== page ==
• Elect to spread the profit in equal instalments over a five year period that includes the year of the enforced sale. These amounts are fixed and with no opportunity to vary the amount in accordance with future seasonal conditions.
  • This second election allows more discretion around how the forced sales are managed. Under this election, the profit on forced sales is removed from the assessable income in the financial year in which the forced sale is made and no requirement to be brought back to account in that same year. The forced sales can be brought back in the current and next five years following the forced sales.

Forced sales are a deferral provision and will eventually be assessed, albeit at a potentially lower rate of tax than if the total amount was included in the current year of income.


Non-Commercial Losses

An exception to the Non-Commercial Loss (NCL) rules allows net losses from certain primary production business activities to be claimed in the year incurred.

If you have a loss from a primary production business activity that is less than $40,000 in an income year, you can claim your loss in that income year. The $40,000 excludes any net capital gains.

Also, the NCL measure does not apply if the sum of your taxable income, reportable fringe benefits, reportable superannuation contributions and total net investment losses, is less than $250,000 and your business activity meets certain prescribed criteria.

If a primary producer cannot claim the losses in the current year due to the income test, the losses can be carried to future income years. The losses can be used to offset against any assessable income in those future years.


Water Trading Rights

Water trading rights can have Capital Gains Tax (CGT) implications from the sale, transfer or ending of water licenses, allocations, quotas and entitlements. A permanent or temporary trade of a water right constitutes a CGT event. The taxable gain is generally calculated as the difference between the sale proceeds and the cost base of the water trading right.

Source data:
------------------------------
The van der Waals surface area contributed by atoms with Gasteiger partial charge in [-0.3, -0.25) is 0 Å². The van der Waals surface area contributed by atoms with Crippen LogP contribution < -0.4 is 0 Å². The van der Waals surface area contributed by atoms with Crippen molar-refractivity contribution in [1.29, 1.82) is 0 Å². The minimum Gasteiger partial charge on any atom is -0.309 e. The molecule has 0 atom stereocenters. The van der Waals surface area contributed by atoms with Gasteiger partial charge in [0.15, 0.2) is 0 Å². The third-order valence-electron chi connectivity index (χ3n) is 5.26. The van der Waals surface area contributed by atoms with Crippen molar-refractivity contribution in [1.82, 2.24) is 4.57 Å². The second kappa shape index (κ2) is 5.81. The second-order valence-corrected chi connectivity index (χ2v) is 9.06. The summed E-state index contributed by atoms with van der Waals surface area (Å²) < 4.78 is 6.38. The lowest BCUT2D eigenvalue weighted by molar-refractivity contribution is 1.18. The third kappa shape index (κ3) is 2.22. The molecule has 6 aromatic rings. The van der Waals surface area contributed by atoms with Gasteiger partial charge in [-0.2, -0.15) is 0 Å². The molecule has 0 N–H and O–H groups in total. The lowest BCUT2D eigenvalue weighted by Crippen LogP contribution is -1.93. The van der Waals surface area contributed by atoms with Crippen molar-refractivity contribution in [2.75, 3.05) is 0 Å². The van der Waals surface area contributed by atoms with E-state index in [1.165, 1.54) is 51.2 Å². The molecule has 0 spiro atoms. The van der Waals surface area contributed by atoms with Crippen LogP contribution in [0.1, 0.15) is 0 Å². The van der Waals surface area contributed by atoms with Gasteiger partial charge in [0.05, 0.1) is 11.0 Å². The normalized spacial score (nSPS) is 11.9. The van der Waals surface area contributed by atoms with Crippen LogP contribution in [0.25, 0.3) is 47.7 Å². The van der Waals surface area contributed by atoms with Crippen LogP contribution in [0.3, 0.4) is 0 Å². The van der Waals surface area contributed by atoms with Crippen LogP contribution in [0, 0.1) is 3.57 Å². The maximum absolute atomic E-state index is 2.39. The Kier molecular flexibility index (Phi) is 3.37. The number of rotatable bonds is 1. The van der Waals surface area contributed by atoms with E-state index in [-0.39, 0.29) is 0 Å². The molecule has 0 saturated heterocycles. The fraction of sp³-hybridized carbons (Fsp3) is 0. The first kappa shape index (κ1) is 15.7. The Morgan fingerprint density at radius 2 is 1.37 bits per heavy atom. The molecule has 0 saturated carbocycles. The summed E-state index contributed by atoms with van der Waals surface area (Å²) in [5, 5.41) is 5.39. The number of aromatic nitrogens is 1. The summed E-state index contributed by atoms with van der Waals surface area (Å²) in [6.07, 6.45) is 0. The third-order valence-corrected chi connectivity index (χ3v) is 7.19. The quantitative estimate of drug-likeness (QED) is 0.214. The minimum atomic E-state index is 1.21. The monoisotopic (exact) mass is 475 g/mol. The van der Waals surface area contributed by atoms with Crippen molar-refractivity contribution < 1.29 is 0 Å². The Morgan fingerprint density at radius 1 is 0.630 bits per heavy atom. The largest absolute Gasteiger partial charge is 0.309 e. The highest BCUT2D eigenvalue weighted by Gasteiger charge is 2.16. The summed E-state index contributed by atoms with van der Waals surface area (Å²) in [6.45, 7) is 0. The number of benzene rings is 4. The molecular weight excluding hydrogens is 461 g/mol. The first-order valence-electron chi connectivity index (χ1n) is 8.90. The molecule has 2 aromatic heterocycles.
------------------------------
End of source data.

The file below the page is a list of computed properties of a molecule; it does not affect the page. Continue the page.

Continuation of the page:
Carbon Credits (Carbon Offsets)

Australian Carbon Credit Units (ACCU) may be issued to primary producers under the Carbon Credits (Carbon Farming Initiative) Act 2011 in relation to eligible offsets projects they undertake.

If you are an eligible individual primary producer, the income derived from the sale of ACCUs may be entitled to concessional tax treatment under specific provisions aimed at supporting primary production activities.

We recommend that you seek our advice to determine the specific tax implications and eligibility for concessional tax treatments based on your primary production business and other circumstances.


For More Information

For more information on the above tax implications for primary producers, please feel free to contact your Archer Gowland Redshaw adviser on (07) 3002 2699 |

Carrie Lau

Written by Carrie Lau

Carrie is a Senior Accountant with 11 years’ experience working within the Professional Practice – Accounting industry. In her role, Carrie assists with addressing accounting and taxation requirements for clients – helping prepare financial statements and maximise client returns.